Paul Revere & the Raiders
Matching suits were de rigueur in the early ’60s. So when you’re a bandleader with a name like Paul Revere, and you’re looking to develop an image, the solution is pretty obvious: colonial army uniforms and three-corner hats. So eye-catching was the Raiders’ sartorial trademark that it spawned regional imitators (the Redcoats, the Coachmen and George Washington & the Cherry Bombs, to name three). Eventually, their costume gimmickry and reputation for rowdy live shows pricked up the ears of a young Dick Clark, who in 1965 made the band regulars on his weekday teen-beat TV show, Where the Action Is. As a result, the Raiders racked up 24 charting singles, and singer Mark Lindsay enjoyed a stint as a pinup boy for 16 and Tiger Beat magazines.
The Limelight: The Raiders’ version of John D. Loudermilk’s protest tune “Indian Reservation” hits No. 1 in 1971.
The Lowlight: The band mimes and lip-syncs the novelty hit “Alley Oop”—while dressed as cavemen—on national television in 1966.
For anyone who was not fortunate enough to catch Hazel at La Luna or the X-Ray Café during its ’90s heyday, a “typical” show went something like this: Chatty drummer Jody Bleyle might dash across the stage chasing the drumsticks that had flown out of her hands. Bassist Brady Smith inevitably would deliver a monologue about the Baltimore Orioles, while guitarist Pete Krebs tried to maintain order and get the next song started. But most of the attention was captured by “ballerino” Fred Nemo, a bearded dervish who stood on chairs, balanced water pitchers on his head or convulsed wildly—often decked out in a flowery frock. The buzz over Hazel’s off-kilter concerts made it a must-see band, and subsequently a must-hear band: In 1993 the indie rockers became one of four local groups (Pond, the Spinanes and Sprinkler being the others) signed by Seattle’s prestigious Sub Pop Records, for whom they recorded two albums of vigorous pop-punk.
The Limelight: In 1995, Hazel’s video for “Comet” plays on MTV’s Beavis and Butt-Head .
The Lowlight: On a tour of the South in 1993, Hazel gets its entire bankroll pilfered from the van during a gig in Athens, Ga. The same night, a club owner pays the band with several cases of “green” Budweiser, causing Bleyle to be violently ill at every rest stop between Athens and Mobile.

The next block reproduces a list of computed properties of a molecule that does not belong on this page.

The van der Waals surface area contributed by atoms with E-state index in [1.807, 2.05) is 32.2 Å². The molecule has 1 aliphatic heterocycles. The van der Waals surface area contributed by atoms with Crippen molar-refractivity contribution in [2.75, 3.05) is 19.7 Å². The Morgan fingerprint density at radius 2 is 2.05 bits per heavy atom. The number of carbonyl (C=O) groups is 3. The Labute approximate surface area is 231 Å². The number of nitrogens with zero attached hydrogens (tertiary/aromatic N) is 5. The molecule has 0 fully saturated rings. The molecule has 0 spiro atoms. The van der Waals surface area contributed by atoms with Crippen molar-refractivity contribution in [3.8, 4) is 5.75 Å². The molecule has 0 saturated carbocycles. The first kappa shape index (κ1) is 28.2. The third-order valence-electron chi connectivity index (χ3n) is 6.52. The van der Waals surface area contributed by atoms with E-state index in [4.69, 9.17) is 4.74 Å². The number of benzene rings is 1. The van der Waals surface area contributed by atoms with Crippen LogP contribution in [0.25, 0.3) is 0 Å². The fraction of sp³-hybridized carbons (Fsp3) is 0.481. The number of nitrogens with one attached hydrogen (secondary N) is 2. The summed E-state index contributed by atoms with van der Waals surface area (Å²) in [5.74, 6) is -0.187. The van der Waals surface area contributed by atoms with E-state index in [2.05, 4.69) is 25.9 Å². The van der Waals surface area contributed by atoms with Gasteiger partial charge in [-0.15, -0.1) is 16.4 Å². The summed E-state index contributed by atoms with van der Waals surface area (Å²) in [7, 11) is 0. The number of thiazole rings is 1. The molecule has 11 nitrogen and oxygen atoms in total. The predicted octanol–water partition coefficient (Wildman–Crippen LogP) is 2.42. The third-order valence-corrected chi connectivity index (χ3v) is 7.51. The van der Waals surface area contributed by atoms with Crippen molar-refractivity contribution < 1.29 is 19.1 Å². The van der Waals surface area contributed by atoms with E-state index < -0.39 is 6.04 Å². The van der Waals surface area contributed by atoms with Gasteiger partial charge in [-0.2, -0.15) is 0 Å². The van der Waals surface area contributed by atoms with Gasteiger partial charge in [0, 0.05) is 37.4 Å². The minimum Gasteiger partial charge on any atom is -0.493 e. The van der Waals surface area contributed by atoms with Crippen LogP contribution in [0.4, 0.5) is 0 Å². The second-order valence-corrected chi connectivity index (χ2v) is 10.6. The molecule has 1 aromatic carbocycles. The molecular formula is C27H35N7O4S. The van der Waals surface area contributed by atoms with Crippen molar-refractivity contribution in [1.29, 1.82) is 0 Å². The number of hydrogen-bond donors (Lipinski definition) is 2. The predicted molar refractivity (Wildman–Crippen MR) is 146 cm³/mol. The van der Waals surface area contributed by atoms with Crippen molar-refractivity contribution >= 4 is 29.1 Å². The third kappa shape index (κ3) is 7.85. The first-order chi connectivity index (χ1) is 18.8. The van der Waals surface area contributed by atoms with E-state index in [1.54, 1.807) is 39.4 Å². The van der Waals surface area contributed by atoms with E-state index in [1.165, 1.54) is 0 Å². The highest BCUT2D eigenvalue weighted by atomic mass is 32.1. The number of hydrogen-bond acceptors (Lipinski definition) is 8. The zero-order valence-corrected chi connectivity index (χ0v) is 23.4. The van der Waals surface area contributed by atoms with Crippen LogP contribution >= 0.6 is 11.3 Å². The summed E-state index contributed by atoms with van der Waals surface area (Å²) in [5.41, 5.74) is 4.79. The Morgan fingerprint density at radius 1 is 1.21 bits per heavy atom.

1959-present Garage Rock
Though it’s been covered by everyone from the Kinks to Iggy Pop (there are more than 1,000 recorded versions), no one had a bigger hit with “Louie Louie” than the Kingsmen, a group of Portland teenagers who in 1963 recorded the song—for a whopping $36—at Northwest Recorders (on SW 13th Ave), the same studio where local rivals Paul Revere & the Raiders would cut the song a few days later. The Raiders ended up with a more lucrative career, but the Kingsmen hit the jackpot on this particular tune: Their take on the oft-performed Richard Berry classic was No. 2 in the nation for six weeks. “‘Louie Louie’ is the whole history of rock ’n’ roll in three minutes and 40 years,” summarizes Rolling Stone writer Dave Marsh. With a few original members (now in their 60s), the band endures to this day, still cranking out the most ubiquitous frat-rock anthem of all time.
The Limelight: In 1985, the State of Washington attempts to make the Kingsmen’s version of “Louie Louie” the state’s official song, but the campaign falls short.
The Lowlight: Lawsuits in the mid-’60s over rights to the band name between two rival factions of the Kingsmen (featuring feuding ex-members) cause confusion among fans and permanent rifts in the group.